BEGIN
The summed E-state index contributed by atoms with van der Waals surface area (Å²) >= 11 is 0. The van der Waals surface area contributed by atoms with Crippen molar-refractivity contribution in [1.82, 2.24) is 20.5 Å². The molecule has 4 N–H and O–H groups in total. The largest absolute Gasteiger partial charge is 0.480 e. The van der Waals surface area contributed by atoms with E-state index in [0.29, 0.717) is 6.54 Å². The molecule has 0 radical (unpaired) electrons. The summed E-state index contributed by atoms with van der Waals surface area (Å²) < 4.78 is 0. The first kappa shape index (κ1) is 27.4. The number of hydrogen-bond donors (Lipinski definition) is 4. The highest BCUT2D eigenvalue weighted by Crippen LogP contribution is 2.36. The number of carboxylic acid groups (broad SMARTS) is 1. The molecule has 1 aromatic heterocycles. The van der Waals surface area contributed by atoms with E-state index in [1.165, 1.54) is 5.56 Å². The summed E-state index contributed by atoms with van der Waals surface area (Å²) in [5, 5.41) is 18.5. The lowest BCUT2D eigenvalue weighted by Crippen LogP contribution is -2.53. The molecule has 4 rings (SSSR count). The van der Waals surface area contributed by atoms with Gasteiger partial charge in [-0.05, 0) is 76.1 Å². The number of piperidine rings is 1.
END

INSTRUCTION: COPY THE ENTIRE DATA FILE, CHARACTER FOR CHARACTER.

The summed E-state index contributed by atoms with van der Waals surface area (Å²) >= 11 is 0. The van der Waals surface area contributed by atoms with Crippen molar-refractivity contribution in [1.82, 2.24) is 20.5 Å². The molecule has 4 N–H and O–H groups in total. The largest absolute Gasteiger partial charge is 0.480 e. The van der Waals surface area contributed by atoms with E-state index in [0.29, 0.717) is 6.54 Å². The molecule has 0 radical (unpaired) electrons. The summed E-state index contributed by atoms with van der Waals surface area (Å²) < 4.78 is 0. The first kappa shape index (κ1) is 27.4. The number of hydrogen-bond donors (Lipinski definition) is 4. The highest BCUT2D eigenvalue weighted by Crippen LogP contribution is 2.36. The number of carboxylic acid groups (broad SMARTS) is 1. The molecule has 1 aromatic heterocycles. The van der Waals surface area contributed by atoms with E-state index in [1.165, 1.54) is 5.56 Å². The summed E-state index contributed by atoms with van der Waals surface area (Å²) in [5, 5.41) is 18.5. The lowest BCUT2D eigenvalue weighted by Crippen LogP contribution is -2.53. The molecule has 4 rings (SSSR count). The van der Waals surface area contributed by atoms with Gasteiger partial charge in [-0.05, 0) is 76.1 Å². The number of piperidine rings is 1.